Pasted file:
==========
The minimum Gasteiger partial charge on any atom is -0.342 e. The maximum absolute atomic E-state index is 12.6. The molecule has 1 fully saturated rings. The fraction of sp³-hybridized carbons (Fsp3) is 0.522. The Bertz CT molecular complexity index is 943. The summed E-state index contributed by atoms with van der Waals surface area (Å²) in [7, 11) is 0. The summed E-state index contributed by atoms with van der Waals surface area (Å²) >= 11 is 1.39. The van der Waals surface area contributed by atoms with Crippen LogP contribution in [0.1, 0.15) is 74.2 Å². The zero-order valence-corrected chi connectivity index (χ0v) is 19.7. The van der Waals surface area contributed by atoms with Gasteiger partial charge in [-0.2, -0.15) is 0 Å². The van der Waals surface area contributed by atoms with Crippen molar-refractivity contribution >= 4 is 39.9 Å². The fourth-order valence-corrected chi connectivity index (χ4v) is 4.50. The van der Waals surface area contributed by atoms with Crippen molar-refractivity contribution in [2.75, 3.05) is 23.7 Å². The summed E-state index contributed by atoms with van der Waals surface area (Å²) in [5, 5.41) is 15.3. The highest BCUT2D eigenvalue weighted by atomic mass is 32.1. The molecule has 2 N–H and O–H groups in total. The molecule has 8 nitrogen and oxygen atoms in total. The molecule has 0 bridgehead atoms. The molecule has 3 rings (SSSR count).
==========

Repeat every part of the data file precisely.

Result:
The minimum Gasteiger partial charge on any atom is -0.342 e. The maximum absolute atomic E-state index is 12.6. The molecule has 1 fully saturated rings. The fraction of sp³-hybridized carbons (Fsp3) is 0.522. The Bertz CT molecular complexity index is 943. The summed E-state index contributed by atoms with van der Waals surface area (Å²) in [7, 11) is 0. The summed E-state index contributed by atoms with van der Waals surface area (Å²) >= 11 is 1.39. The van der Waals surface area contributed by atoms with Crippen LogP contribution in [0.1, 0.15) is 74.2 Å². The zero-order valence-corrected chi connectivity index (χ0v) is 19.7. The van der Waals surface area contributed by atoms with Gasteiger partial charge in [-0.2, -0.15) is 0 Å². The van der Waals surface area contributed by atoms with Crippen molar-refractivity contribution >= 4 is 39.9 Å². The fourth-order valence-corrected chi connectivity index (χ4v) is 4.50. The van der Waals surface area contributed by atoms with Crippen molar-refractivity contribution in [2.75, 3.05) is 23.7 Å². The summed E-state index contributed by atoms with van der Waals surface area (Å²) in [5, 5.41) is 15.3. The highest BCUT2D eigenvalue weighted by atomic mass is 32.1. The molecule has 2 N–H and O–H groups in total. The molecule has 8 nitrogen and oxygen atoms in total. The molecule has 0 bridgehead atoms. The molecule has 3 rings (SSSR count).